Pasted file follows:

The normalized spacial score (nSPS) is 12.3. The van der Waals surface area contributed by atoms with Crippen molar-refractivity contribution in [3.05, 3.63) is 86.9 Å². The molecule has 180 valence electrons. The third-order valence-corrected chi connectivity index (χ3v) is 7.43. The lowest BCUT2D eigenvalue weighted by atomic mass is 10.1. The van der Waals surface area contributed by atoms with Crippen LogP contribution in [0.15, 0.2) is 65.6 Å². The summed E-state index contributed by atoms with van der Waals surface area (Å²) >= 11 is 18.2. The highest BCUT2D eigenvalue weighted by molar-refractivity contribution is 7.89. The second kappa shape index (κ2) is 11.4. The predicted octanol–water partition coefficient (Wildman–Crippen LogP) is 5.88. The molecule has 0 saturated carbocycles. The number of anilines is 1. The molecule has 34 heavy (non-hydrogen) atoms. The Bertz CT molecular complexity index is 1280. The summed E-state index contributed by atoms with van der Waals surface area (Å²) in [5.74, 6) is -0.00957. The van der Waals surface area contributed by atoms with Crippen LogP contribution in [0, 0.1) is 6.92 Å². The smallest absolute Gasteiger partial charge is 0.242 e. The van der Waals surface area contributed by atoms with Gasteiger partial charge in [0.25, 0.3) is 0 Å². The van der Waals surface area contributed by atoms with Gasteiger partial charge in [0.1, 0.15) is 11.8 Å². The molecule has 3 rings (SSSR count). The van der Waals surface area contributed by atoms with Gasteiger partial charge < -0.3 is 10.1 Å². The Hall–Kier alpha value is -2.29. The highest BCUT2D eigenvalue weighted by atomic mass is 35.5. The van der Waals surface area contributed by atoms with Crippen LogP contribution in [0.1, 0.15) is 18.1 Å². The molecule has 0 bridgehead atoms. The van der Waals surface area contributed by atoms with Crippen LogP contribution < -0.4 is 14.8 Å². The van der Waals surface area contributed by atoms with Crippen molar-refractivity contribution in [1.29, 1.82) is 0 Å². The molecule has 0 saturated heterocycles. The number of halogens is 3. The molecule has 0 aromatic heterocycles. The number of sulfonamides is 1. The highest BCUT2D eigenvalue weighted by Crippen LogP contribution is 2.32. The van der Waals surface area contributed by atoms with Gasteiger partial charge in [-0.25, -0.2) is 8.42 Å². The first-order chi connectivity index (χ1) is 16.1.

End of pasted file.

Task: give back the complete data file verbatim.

The normalized spacial score (nSPS) is 12.3. The van der Waals surface area contributed by atoms with Crippen molar-refractivity contribution in [3.05, 3.63) is 86.9 Å². The molecule has 180 valence electrons. The third-order valence-corrected chi connectivity index (χ3v) is 7.43. The lowest BCUT2D eigenvalue weighted by atomic mass is 10.1. The van der Waals surface area contributed by atoms with Crippen LogP contribution in [0.15, 0.2) is 65.6 Å². The summed E-state index contributed by atoms with van der Waals surface area (Å²) >= 11 is 18.2. The highest BCUT2D eigenvalue weighted by molar-refractivity contribution is 7.89. The second kappa shape index (κ2) is 11.4. The predicted octanol–water partition coefficient (Wildman–Crippen LogP) is 5.88. The molecule has 0 saturated carbocycles. The number of anilines is 1. The molecule has 34 heavy (non-hydrogen) atoms. The Bertz CT molecular complexity index is 1280. The summed E-state index contributed by atoms with van der Waals surface area (Å²) in [5.74, 6) is -0.00957. The van der Waals surface area contributed by atoms with Crippen LogP contribution in [0, 0.1) is 6.92 Å². The smallest absolute Gasteiger partial charge is 0.242 e. The van der Waals surface area contributed by atoms with Gasteiger partial charge in [0.25, 0.3) is 0 Å². The van der Waals surface area contributed by atoms with Gasteiger partial charge in [0.1, 0.15) is 11.8 Å². The molecule has 3 rings (SSSR count). The van der Waals surface area contributed by atoms with Gasteiger partial charge < -0.3 is 10.1 Å². The Hall–Kier alpha value is -2.29. The highest BCUT2D eigenvalue weighted by atomic mass is 35.5. The van der Waals surface area contributed by atoms with Crippen LogP contribution in [0.1, 0.15) is 18.1 Å². The molecule has 0 bridgehead atoms. The van der Waals surface area contributed by atoms with Crippen LogP contribution < -0.4 is 14.8 Å². The van der Waals surface area contributed by atoms with Crippen molar-refractivity contribution in [1.29, 1.82) is 0 Å². The molecule has 0 saturated heterocycles. The number of halogens is 3. The molecule has 0 aromatic heterocycles. The number of sulfonamides is 1. The highest BCUT2D eigenvalue weighted by Crippen LogP contribution is 2.32. The van der Waals surface area contributed by atoms with Gasteiger partial charge in [-0.25, -0.2) is 8.42 Å². The first-order chi connectivity index (χ1) is 16.1.